The following is from my personal account of Clive’s birth…
What happened next was like nothing I could have ever imagined.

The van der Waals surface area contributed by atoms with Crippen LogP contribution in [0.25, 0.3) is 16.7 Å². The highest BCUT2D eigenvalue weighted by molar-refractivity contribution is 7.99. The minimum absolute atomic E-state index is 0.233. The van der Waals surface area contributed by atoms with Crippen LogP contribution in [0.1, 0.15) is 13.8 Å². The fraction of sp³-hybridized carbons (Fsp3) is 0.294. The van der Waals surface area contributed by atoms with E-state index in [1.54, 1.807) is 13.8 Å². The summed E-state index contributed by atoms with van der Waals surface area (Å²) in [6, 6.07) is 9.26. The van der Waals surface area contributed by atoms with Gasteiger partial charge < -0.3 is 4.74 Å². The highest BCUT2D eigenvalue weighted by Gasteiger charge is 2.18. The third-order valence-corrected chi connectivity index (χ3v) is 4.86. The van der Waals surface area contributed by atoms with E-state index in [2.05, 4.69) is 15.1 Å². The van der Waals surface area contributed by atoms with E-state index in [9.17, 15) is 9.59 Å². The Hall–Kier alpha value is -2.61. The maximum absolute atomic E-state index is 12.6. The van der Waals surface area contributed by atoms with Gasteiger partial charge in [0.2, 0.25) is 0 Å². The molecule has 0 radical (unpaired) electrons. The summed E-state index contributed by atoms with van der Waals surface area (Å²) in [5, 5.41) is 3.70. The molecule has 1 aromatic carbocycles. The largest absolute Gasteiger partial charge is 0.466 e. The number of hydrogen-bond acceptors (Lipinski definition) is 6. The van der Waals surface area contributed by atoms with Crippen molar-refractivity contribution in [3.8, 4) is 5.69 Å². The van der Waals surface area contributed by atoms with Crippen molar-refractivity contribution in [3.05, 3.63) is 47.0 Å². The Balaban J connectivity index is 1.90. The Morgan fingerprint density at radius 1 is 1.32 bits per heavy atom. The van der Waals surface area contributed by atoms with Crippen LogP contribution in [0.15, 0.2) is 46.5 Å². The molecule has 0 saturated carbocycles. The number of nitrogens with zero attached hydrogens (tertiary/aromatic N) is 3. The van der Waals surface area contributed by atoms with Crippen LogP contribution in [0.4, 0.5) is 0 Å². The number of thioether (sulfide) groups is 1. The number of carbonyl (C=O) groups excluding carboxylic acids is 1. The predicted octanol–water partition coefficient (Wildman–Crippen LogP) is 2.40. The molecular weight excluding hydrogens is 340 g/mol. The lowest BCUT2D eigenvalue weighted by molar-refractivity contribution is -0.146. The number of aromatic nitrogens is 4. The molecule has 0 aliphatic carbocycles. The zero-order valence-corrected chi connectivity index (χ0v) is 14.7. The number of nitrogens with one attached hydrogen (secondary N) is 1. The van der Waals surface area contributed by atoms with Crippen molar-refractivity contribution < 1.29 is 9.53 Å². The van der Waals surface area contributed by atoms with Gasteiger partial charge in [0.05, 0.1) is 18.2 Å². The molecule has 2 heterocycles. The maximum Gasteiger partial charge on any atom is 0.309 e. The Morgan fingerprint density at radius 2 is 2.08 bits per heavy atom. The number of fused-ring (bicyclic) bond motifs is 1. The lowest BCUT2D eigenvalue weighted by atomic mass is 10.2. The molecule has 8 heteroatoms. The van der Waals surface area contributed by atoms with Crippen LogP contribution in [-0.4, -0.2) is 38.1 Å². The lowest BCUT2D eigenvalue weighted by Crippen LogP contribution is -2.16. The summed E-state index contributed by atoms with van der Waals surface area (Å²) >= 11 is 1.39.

Lindsay is as calm as if she were having her nails done. No signs of pain. No signs of grogginess. Completely alert, even able to move her legs. Dr. Kohatsu walks in and immediately continues on where our nurse (Charis) had left off. One big push and his head is showing a tiny bit. I am jaw-dropped and I look back and forth at Lindsay, Deb, and Leslie just saying “this is insane!!!” Between pushes, Lindsay is focused, but totally with the three of us. She isn’t squeezing my hand to death while she goes off to her own little happy place. She pushes again and now I can see so much of his head. I tell Lindsay that “he’s got dark hair!!” Lindsay just smiles in between pushes. I cannot — CANNOT — overemphasize how enjoyable this made pregnancy for me as a man. To know my wife was with me — and not in the greatest pain of her life? Priceless. The next push was a BIG one. I was helping her posture by lifting her shoulders — but I was still in a position to where I could see Clive perfectly. This led into Clive’s head coming out. That was a big push. Still, Lindsay was as calm and normal as can be. I couldn’t decide what was more amazing. The fact that my son was being born or the fact that Lindsay was enjoying this experience with a smile on her face!